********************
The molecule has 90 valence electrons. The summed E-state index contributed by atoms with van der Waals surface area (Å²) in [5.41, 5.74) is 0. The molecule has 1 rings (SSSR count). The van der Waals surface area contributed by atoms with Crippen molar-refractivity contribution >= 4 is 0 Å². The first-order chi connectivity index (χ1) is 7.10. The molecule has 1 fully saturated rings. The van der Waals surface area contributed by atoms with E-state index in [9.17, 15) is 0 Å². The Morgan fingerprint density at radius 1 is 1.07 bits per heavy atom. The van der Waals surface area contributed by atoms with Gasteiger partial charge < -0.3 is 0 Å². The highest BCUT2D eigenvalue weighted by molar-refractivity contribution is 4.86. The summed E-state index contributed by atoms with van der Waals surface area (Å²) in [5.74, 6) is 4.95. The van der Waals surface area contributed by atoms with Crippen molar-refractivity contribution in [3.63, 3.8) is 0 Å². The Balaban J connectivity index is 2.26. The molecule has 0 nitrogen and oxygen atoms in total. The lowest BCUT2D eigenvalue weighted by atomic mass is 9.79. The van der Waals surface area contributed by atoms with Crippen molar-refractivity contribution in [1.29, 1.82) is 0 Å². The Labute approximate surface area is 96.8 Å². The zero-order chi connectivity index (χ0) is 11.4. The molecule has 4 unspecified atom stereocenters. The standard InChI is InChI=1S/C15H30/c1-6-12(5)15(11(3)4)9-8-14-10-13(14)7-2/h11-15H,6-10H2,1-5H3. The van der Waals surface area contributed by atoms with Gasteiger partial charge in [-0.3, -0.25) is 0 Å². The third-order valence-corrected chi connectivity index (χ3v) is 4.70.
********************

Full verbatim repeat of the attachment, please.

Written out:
The molecule has 90 valence electrons. The summed E-state index contributed by atoms with van der Waals surface area (Å²) in [5.41, 5.74) is 0. The molecule has 1 rings (SSSR count). The van der Waals surface area contributed by atoms with Crippen molar-refractivity contribution >= 4 is 0 Å². The first-order chi connectivity index (χ1) is 7.10. The molecule has 1 fully saturated rings. The van der Waals surface area contributed by atoms with E-state index in [9.17, 15) is 0 Å². The Morgan fingerprint density at radius 1 is 1.07 bits per heavy atom. The van der Waals surface area contributed by atoms with Gasteiger partial charge < -0.3 is 0 Å². The highest BCUT2D eigenvalue weighted by molar-refractivity contribution is 4.86. The summed E-state index contributed by atoms with van der Waals surface area (Å²) in [5.74, 6) is 4.95. The van der Waals surface area contributed by atoms with Crippen molar-refractivity contribution in [3.63, 3.8) is 0 Å². The Balaban J connectivity index is 2.26. The molecule has 0 nitrogen and oxygen atoms in total. The lowest BCUT2D eigenvalue weighted by atomic mass is 9.79. The van der Waals surface area contributed by atoms with Crippen molar-refractivity contribution in [1.29, 1.82) is 0 Å². The Labute approximate surface area is 96.8 Å². The zero-order chi connectivity index (χ0) is 11.4. The molecule has 4 unspecified atom stereocenters. The standard InChI is InChI=1S/C15H30/c1-6-12(5)15(11(3)4)9-8-14-10-13(14)7-2/h11-15H,6-10H2,1-5H3. The van der Waals surface area contributed by atoms with Gasteiger partial charge in [-0.3, -0.25) is 0 Å². The third-order valence-corrected chi connectivity index (χ3v) is 4.70.